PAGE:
Avoid all oil paintings that are damaged or show heavy signs of repainting or repairs on the back of the canvas. You are not in the painting restoration business. However, if the surface image is dark, the pigments show minimal age cracking, and the canvas is strong, you might want to take a chance. Usually, surface darkness means the varnish has darkened. If all that has to be done to revitalize the painting is remove and replace the old varnish, a purchase might be a worthwhile gamble. Do not attempt to remove or replace the varnish. Have it done by a professional.
Examine the quality of the frame. If the frame is high quality and has aging characteristics that suggest it is 75 years old or older, it improves the chances that the oil painting it contains has strong value. Older paintings can be reframed. Modern copies are put into older frames to make them appear older than they are. Every rule has exceptions.
The frame itself can have value. In the case of many late nineteenth and early twentieth century genre oil paintings, the frame often is worth more than the painting. This assumes the frame has no or minimal damage. If the frame is heavily damaged, discount it from a value point of view but still use it to assess the potential age of the oil painting it contains.
The key information you need is whether or not the artist has a viable secondary market. This market needs to be firmly established and extend over a minimum period of five or more years. The fastest way to check is via an Internet search. Today’s phone technology allows you to conduct a search while standing in front of the oil painting that you are considering buying.
Do a general search before turning to specialized websites. Be creative with name searches. Although an artist may use initials for a first or middle name, the key to finding the artist on the web is to know the full name. In some cases, the first and last name is the key, skipping the middle name even if know.
A number of specialized websites provide auction records of art sales. Most are subscription driven. Artfact.com allows you free access to one year’s worth of records. It is a great offer and worth utilizing. Other sites allow two to five free searches. Use these wisely.
Often there is more than one artist with the same name. When this occurs, seek out images of the artist’s work. If the work’s style does not conform to the oil painting you are seeing, it is most likely not by that artist.
A Still Life of Fish and Lobster,” by Alexander Dalziel (1781-1832), oil on canvas. The painting is signed and dated 1827.
When considering buying an oil painting at a garage/yard sale or flea market, you do not have time to run to your local art museum or library to check out the artists in their reference books and auction sales catalogs. You need to make a decision on the spot. Sellers will not hold a painting until you come back. You must make a yes or not decision on the spot. Library research is an after the purchase activity.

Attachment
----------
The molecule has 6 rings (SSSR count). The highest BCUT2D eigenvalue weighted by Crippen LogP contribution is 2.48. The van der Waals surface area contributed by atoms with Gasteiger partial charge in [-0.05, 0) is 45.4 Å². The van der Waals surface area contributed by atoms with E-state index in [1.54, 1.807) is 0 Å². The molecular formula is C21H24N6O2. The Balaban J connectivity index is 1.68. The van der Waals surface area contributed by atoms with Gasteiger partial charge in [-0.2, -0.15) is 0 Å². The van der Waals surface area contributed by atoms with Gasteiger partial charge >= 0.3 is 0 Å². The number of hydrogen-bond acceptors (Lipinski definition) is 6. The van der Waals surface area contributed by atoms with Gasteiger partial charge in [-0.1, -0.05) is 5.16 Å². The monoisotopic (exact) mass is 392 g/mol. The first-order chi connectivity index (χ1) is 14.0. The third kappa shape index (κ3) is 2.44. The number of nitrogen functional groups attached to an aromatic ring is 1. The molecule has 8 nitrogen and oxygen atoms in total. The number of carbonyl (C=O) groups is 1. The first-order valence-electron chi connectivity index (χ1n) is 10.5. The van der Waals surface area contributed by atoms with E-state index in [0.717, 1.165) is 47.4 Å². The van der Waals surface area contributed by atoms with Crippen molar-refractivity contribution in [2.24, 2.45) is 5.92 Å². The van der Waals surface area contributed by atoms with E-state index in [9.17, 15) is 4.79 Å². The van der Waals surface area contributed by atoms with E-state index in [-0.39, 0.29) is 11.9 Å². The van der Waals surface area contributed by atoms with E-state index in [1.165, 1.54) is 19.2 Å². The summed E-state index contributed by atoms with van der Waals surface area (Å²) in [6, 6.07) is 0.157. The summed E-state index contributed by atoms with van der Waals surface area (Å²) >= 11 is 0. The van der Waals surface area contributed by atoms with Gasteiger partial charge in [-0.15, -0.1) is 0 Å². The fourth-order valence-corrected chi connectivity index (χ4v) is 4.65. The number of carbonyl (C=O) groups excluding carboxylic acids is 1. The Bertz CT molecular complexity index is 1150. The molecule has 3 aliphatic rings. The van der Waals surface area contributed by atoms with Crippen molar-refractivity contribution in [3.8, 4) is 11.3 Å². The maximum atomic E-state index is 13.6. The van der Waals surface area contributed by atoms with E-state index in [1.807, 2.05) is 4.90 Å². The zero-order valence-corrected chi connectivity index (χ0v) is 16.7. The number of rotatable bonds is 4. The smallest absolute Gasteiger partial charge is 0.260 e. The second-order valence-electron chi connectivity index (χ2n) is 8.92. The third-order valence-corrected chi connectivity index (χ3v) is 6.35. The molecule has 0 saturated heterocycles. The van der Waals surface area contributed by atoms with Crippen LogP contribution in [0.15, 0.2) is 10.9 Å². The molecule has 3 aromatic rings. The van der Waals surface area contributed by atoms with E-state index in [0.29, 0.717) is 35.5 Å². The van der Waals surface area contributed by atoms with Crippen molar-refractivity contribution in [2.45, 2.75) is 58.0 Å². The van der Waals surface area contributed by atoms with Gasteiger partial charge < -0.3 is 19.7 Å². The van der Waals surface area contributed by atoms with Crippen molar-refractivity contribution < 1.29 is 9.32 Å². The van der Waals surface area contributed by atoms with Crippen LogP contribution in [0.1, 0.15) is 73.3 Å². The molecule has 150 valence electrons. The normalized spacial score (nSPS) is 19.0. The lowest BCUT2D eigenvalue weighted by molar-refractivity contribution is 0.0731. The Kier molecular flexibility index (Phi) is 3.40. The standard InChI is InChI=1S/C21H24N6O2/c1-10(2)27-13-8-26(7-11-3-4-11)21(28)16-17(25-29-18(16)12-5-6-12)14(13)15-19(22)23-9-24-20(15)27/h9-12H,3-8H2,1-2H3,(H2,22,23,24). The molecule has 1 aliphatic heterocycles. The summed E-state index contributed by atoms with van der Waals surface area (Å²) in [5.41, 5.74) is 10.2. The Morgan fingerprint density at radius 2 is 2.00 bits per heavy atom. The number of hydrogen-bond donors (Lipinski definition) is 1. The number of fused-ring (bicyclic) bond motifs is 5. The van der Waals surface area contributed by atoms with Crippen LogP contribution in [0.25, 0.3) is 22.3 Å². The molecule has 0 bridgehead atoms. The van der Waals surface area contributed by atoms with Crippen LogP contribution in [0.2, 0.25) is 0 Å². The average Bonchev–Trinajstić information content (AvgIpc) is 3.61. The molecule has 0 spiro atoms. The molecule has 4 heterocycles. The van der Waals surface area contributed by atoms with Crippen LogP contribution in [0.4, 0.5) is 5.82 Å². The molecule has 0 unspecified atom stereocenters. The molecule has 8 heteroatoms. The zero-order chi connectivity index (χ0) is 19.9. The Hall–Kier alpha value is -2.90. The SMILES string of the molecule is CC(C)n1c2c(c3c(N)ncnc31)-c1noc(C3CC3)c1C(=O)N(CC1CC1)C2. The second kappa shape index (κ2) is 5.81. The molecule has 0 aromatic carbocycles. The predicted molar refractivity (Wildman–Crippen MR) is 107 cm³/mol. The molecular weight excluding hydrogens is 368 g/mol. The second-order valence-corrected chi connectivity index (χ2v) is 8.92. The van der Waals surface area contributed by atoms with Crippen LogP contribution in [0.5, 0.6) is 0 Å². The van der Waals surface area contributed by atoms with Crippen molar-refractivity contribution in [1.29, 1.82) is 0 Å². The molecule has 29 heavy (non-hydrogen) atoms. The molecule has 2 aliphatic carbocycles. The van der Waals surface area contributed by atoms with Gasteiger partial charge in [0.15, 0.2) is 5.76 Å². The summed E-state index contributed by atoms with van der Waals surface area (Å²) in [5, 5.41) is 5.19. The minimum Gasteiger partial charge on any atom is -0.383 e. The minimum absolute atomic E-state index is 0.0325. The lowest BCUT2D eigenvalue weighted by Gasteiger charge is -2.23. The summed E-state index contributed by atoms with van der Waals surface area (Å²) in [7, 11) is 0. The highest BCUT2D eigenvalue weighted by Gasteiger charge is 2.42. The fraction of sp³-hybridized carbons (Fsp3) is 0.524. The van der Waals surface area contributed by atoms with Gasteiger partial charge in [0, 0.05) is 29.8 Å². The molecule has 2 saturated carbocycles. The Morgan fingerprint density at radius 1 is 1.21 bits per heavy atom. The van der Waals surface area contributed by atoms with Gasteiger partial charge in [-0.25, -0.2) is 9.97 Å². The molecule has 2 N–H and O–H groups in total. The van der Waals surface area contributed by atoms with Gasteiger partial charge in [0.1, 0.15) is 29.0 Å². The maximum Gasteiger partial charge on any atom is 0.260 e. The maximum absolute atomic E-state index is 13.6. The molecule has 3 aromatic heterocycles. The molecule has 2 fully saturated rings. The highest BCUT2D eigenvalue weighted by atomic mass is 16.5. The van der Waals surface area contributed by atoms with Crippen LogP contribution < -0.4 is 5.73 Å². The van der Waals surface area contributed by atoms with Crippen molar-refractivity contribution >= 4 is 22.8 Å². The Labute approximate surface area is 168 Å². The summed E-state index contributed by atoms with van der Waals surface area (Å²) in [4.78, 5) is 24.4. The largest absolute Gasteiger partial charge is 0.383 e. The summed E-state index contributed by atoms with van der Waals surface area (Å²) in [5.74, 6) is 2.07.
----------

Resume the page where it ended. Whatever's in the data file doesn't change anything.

Think auction rather than gallery or private sale if the goal is to turn the oil painting quickly. Do not dismiss eBay. EBay has proven to be a great market for decorative and regional art. After checking eBay past auction results and discovering similar paintings sold well, use it.
If your painting is by a regional artist, then sell it at a middle range auction house in its area of its origin. Otherwise, send it to a middle-level house near a large metropolitan area. One always dreams of a find that is sold at Christie’s or Sotheby’s. However, unless it is a top of the line piece, it will be buried within the sale. Better to be a star in an auction at a lesser house than a peon in an auction at a major house. Today I recommend to clients that they sell at auction houses that have active Internet bidding during the sale. Follow this advice.
Finally, be prepared to make mistakes. You will. View them as tuition. Buying art on the fly is a learned experience, emphasis on “learned.” Once you completed the learning process, you have the one thing that counts more than any other when making the decision to buy or not to buy—your gut.
Rinker Enterprises and Harry L. Rinker are on the Internet. Check out his Web site.
You can listen and participate in “WHATCHA GOT?,” Harry’s antiques-and-collectibles radio call-in show on Sunday mornings between 8 a.m. and 10 a.m. Eastern Time. It streams live on the Genesis Communications Network.
“SELL, KEEP OR TOSS? HOW TO DOWNSIZE A HOME, SETTLE AN ESTATE, AND APPRAISE PERSONAL PROPERTY” (House of Collectibles, an imprint of the Random House Information Group), Harry’s latest book, is available at your favorite bookstore and via Harry’s Web site http://www.harryrinker.com.
Harry L. Rinker welcomes questions from readers about collectibles, those mass-produced items from the 20th century. Selected letters will be answered on this site. Harry cannot provide personal answers. Photos and other material submitted cannot be returned. Send your questions to: Rinker on Collectibles, 5093 Vera Cruz Road, Emmaus, PA 18049. You also can e-mail your questions to email@example.com. Only e-mails containing a full name and mailing address will be considered. Please indicate that these are questions for WorthPoint.